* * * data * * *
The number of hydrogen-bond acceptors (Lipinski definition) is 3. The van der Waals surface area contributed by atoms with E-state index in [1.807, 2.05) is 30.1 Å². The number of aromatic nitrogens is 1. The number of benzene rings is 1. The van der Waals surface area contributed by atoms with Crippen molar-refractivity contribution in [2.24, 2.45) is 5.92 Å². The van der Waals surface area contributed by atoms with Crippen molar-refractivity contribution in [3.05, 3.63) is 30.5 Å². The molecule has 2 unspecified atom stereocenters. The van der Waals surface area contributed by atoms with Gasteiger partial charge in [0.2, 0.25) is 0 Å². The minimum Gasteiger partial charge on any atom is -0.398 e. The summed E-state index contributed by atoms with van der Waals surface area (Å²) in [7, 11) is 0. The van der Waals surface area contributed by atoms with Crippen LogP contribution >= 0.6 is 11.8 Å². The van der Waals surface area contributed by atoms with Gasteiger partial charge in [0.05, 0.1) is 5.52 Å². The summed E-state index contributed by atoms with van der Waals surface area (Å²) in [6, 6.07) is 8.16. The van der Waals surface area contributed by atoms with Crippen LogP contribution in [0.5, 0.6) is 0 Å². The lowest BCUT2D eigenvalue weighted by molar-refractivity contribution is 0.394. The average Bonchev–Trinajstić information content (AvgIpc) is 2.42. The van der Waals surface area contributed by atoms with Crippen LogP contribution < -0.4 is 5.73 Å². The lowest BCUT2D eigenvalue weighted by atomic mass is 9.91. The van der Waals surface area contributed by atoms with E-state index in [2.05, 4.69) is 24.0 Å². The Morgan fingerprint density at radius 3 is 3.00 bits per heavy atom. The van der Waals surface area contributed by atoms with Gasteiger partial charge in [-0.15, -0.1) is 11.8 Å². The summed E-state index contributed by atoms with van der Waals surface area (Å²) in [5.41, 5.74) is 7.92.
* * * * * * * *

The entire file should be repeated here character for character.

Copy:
The number of hydrogen-bond acceptors (Lipinski definition) is 3. The van der Waals surface area contributed by atoms with E-state index in [1.807, 2.05) is 30.1 Å². The number of aromatic nitrogens is 1. The number of benzene rings is 1. The van der Waals surface area contributed by atoms with Crippen molar-refractivity contribution in [2.24, 2.45) is 5.92 Å². The van der Waals surface area contributed by atoms with Crippen molar-refractivity contribution in [3.05, 3.63) is 30.5 Å². The molecule has 2 unspecified atom stereocenters. The van der Waals surface area contributed by atoms with Gasteiger partial charge in [0.2, 0.25) is 0 Å². The minimum Gasteiger partial charge on any atom is -0.398 e. The summed E-state index contributed by atoms with van der Waals surface area (Å²) in [7, 11) is 0. The van der Waals surface area contributed by atoms with Crippen LogP contribution >= 0.6 is 11.8 Å². The van der Waals surface area contributed by atoms with Gasteiger partial charge in [0.05, 0.1) is 5.52 Å². The summed E-state index contributed by atoms with van der Waals surface area (Å²) in [6, 6.07) is 8.16. The van der Waals surface area contributed by atoms with Crippen LogP contribution in [0.5, 0.6) is 0 Å². The lowest BCUT2D eigenvalue weighted by molar-refractivity contribution is 0.394. The average Bonchev–Trinajstić information content (AvgIpc) is 2.42. The van der Waals surface area contributed by atoms with Crippen LogP contribution < -0.4 is 5.73 Å². The lowest BCUT2D eigenvalue weighted by atomic mass is 9.91. The van der Waals surface area contributed by atoms with E-state index in [2.05, 4.69) is 24.0 Å². The Morgan fingerprint density at radius 3 is 3.00 bits per heavy atom. The van der Waals surface area contributed by atoms with Gasteiger partial charge in [-0.15, -0.1) is 11.8 Å². The summed E-state index contributed by atoms with van der Waals surface area (Å²) in [5.41, 5.74) is 7.92.